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SEBI's amended Takeover Code: Levelling the playing field?

Krishnan Thiagarajan

AFTER five long years, the first major amendments to the SEBI's Takeover Code, 1997 have finally come into force. This overhaul is based on the recommendations of the Committee set up under the Chairmanship of Justice P. N. Bhagwati, opinions solicited from the investor community and the experience of SEBI officials in handling more than half a dozen high-profile offers.

Has the amended Code come out too late in the day for the shareholder/ investor community? To some extent, that indeed seems to be the case. At least in a couple of key areas, such as preferential allotments and inter-se transfers. The loopholes in these two areas were exposed in the first year of the Takeover Code (in 1997 itself) and the promoters/ potential acquirers have been exploiting them to the hilt since then. But given the strong vested interests at work, it has taken SEBI nearly five years to plug those loopholes meaningfully.

Business Line examined the amended regulations of the Takeover Code in the context of the draft recommendations made by the Bhagwati Committee in May 2002. Since the Bhagwati Committee recommendations were not accepted in toto, the amendments were classified into two broad categories.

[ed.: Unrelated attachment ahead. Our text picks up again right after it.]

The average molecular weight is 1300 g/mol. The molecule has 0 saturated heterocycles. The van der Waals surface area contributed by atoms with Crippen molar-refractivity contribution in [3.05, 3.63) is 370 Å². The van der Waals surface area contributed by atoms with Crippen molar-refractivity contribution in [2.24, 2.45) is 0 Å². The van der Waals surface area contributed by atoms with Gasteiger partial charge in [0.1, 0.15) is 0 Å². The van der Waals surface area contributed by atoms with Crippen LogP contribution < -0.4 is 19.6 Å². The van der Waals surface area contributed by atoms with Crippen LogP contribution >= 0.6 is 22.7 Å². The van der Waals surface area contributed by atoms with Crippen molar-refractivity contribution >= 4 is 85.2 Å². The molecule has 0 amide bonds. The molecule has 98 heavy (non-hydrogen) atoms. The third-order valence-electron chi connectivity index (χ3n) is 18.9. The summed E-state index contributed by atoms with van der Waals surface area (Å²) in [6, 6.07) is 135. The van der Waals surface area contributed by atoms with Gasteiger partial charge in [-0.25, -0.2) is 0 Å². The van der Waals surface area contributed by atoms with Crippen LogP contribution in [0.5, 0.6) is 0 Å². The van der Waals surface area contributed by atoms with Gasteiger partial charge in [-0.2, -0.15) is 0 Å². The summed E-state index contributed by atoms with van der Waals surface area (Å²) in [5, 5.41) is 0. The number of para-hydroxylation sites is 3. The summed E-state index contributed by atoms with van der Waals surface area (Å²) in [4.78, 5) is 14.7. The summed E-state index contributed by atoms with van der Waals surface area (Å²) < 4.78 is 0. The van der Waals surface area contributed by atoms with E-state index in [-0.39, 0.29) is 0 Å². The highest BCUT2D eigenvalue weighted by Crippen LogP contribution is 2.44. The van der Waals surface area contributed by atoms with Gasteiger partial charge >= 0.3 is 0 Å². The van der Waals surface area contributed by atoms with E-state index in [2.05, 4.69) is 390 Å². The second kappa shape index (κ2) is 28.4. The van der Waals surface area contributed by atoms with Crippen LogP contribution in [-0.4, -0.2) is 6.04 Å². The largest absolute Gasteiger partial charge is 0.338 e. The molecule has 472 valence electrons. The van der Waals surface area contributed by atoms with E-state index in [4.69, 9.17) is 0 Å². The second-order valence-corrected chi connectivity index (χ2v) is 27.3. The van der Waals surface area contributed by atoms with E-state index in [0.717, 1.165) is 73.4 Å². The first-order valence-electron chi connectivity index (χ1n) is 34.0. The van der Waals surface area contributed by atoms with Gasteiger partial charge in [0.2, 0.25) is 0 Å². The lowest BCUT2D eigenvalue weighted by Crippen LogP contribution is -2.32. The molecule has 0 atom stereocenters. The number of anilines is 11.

The first highlights the revisions made in the amended Takeover Code that are at variance with the Bhagwati Committee recommendations. The second examines the areas in which the Bhagwati Committee recommendations were accepted completely in the amended Code. Based on this categorisation, Business Line also evaluated the relative merits and demerits of these amendments from the standpoint of the shareholders.

Revisions in the Code

Some of the shareholder-friendly changes made in the amended Takeover Code, which are at variance with the recommendations of the Bhagwati Committee are:

Creeping acquisition: In its draft recommendations, the Bhagwati Committee had proposed the extension of the creeping acquisition limit at 10 per cent, which was set to expire by September 30, 2002, to March 2004. However, in the final amended Takeover Code, SEBI has acted prudently by reducing the creeping acquisition limit from 10 per cent to 5 per cent with effect from October 1, 2002. In our opinion, there was no justification for pegging the creeping acquisition limit at 10 per cent. The promoters/persons in control of target companies have mainly used the creeping acquisition limit as a strategic ploy to deter takeovers rather than as a healthy attempt to shore up their equity stake in these companies.

Preferential allotments: The Bhagwati Committee had recommended that the current exemption for preferential allotments from open offer be allowed to continue. The only condition it prescribed was postal ballots (to enable greater shareholder participation) while passing the resolution for preferential allotment.

But, in the final amended Takeover Code, SEBI has done well to remove the exemption altogether. Hereafter, all preferential allotment of shares aggregating to an equity stake of 15 per cent or more will be automatically referred to the Takeover Panel for applicability of open offers.

Since 1997, scores of promoters/persons in control of Indian companies (both domestic and multinational) have employed the preferential allotment route conveniently to enhance their equity stakes or allow potential acquirers to acquire equity stakes, thereby avoiding the open offer obligation altogether. The removal of this exemption will prove favourable to minority shareholders to a large extent.

Where the status quo holds